5.  Purification, crystallization and preliminary X-ray diffraction analysis of RafE, a sugar-binding lipoprotein from Streptococcus pneumoniae  
The mature form of RafE has been expressed, purified and crystallized. X-ray diffraction data have been collected to 3.65 and 2.90 Å resolution from native and selenomethionine-derivative crystals, respectively.
Streptococcus pneumoniae contains a large number of sugar-transport systems and the system responsible for raffinose uptake has recently been identified. The substrate-binding protein component of this system shares strong sequence homology with the multiple sugar metabolism substrate-binding protein MsmE from S. mutans and contains a lipoprotein-attachment site at cysteine residue 23. A truncated form (residues 24–419) of RafE from S. pneumoniae was cloned and overexpressed in Escherichia coli. Native and selenomethionine-labelled protein have been crystallized in the hexagonal space group P6122. Diffraction data have been successfully phased to 2.90 Å using Se SAD data and model building is in progress.
doi:10.1107/S1744309106021695
PMCID: PMC2242947  PMID: 16820692
SP1897; RafE; raffinose; ABC transporter; selenomethionine; SAD
6.  Innate Immune Defense against Pneumococcal Pneumonia Requires Pulmonary Complement Component C3  
Infection and Immunity  2005;73(7):4245-4252.
Complement is known to be involved in protection against systemic infection with Streptococcus pneumoniae. However, less is known about effects of complement within the lungs during pneumococcal pneumonia. By intranasally infecting transgenic mice unable to express complement C3, we investigated the role of complement in pulmonary defenses against S. pneumoniae. It was demonstrated that within the lungs, there is a requirement for C3 during the initial hours of infection. It was found that within 1 h of infection, bacterial loads decreased within lung airways of control mice as C3 protein increased. The lack of C3 resulted in the inability to control growth of wild-type or attenuated pneumococci within the lungs and bloodstream, resulting in an overwhelming inflammatory response and shorter survival times. Our results show that during the initial hours of infection with S. pneumoniae, C3 is protective within the lungs and subsequently plays an important role systemically.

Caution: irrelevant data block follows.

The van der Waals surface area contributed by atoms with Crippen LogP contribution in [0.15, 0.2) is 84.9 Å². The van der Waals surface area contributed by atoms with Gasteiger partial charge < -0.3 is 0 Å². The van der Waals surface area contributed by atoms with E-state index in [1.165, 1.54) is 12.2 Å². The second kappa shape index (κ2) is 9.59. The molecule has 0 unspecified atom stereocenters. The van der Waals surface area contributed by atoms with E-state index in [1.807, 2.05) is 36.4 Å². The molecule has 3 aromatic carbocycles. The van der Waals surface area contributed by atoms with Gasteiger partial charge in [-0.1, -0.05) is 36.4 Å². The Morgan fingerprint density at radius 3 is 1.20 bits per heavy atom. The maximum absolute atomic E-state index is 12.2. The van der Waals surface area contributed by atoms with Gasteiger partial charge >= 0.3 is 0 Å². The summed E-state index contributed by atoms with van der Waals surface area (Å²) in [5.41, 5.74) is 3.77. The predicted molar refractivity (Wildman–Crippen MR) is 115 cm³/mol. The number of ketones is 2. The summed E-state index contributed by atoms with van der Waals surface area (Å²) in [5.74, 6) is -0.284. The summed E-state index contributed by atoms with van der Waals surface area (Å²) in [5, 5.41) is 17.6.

doi:10.1128/IAI.73.7.4245-4252.2005
PMCID: PMC1168602  PMID: 15972516
7.  Crystal Structure of the Response Regulator 02 Receiver Domain, the Essential YycF Two-Component System of Streptococcus pneumoniae in both Complexed and Native States† 
Journal of Bacteriology  2004;186(9):2872-2879.
A variety of bacterial cellular responses to environmental signals are mediated by two-component signal transduction systems comprising a membrane-associated histidine protein kinase and a cytoplasmic response regulator (RR), which interpret specific stimuli and produce a measured physiological response. In RR activation, transient phosphorylation of a highly conserved aspartic acid residue drives the conformation changes needed for full activation of the protein. Sequence homology reveals that RR02 from Streptococcus pneumoniae belongs to the OmpR subfamily of RRs. The structures of the receiver domains from four members of this family, DrrB and DrrD from Thermotoga maritima, PhoB from Escherichia coli, and PhoP from Bacillus subtilis, have been elucidated. These domains are globally very similar in that they are composed of a doubly wound α5β5; however, they differ remarkably in the fine detail of the β4-α4 and α4 regions. The structures presented here reveal a further difference of the geometry in this region. RR02 is has been shown to be the essential RR in the gram-positive bacterium S. pneumoniae R. Lange, C. Wagner, A. de Saizieu, N. Flint, J. Molnos, M. Stieger, P. Caspers, M. Kamber, W. Keck, and K. E. Amrein, Gene 237:223-234, 1999; J. P. Throup, K. K. Koretke, A. P. Bryant, K. A. Ingraham, A. F. Chalker, Y. Ge, A. Marra, N. G. Wallis, J. R. Brown, D. J. Holmes, M. Rosenberg, and M. K. Burnham, Mol. Microbiol. 35:566-576, 2000). RR02 functions as part of a phosphotransfer system that ultimately controls the levels of competence within the bacteria. Here we report the native structure of the receiver domain of RR02 from serotype 4 S. pneumoniae (as well as acetate- and phosphate-bound forms) at different pH levels. Two native structures at 2.3 Å, phased by single-wavelength anomalous diffraction (xenon SAD), and 1.85 Å and a third structure at pH 5.9 revealed the presence of a phosphate ion outside the active site. The fourth structure revealed the presence of an acetate molecule in the active site.
doi:10.1128/JB.186.9.2872-2879.2004
PMCID: PMC387779  PMID: 15090529

Results 1-7 (7)